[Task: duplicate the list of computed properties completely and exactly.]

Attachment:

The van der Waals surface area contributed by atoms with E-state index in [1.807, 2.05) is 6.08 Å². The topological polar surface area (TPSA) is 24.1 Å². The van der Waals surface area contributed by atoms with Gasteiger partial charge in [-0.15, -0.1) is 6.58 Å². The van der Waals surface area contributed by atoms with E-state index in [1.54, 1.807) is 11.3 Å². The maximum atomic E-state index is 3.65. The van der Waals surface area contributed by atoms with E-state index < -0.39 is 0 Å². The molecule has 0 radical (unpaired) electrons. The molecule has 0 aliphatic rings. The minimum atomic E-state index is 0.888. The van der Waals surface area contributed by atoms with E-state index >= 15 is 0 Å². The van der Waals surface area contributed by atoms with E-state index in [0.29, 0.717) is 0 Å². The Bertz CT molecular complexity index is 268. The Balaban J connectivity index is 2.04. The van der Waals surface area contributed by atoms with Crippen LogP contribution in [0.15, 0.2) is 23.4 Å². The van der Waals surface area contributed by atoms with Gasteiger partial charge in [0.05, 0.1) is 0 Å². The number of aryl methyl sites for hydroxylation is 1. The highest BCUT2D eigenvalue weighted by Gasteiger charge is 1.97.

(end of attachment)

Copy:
The van der Waals surface area contributed by atoms with E-state index in [1.807, 2.05) is 6.08 Å². The topological polar surface area (TPSA) is 24.1 Å². The van der Waals surface area contributed by atoms with Gasteiger partial charge in [-0.15, -0.1) is 6.58 Å². The van der Waals surface area contributed by atoms with E-state index in [1.54, 1.807) is 11.3 Å². The maximum atomic E-state index is 3.65. The van der Waals surface area contributed by atoms with E-state index < -0.39 is 0 Å². The molecule has 0 radical (unpaired) electrons. The molecule has 0 aliphatic rings. The minimum atomic E-state index is 0.888. The van der Waals surface area contributed by atoms with E-state index >= 15 is 0 Å². The van der Waals surface area contributed by atoms with E-state index in [0.29, 0.717) is 0 Å². The Bertz CT molecular complexity index is 268. The Balaban J connectivity index is 2.04. The van der Waals surface area contributed by atoms with Crippen LogP contribution in [0.15, 0.2) is 23.4 Å². The van der Waals surface area contributed by atoms with Gasteiger partial charge in [0.05, 0.1) is 0 Å². The number of aryl methyl sites for hydroxylation is 1. The highest BCUT2D eigenvalue weighted by Gasteiger charge is 1.97.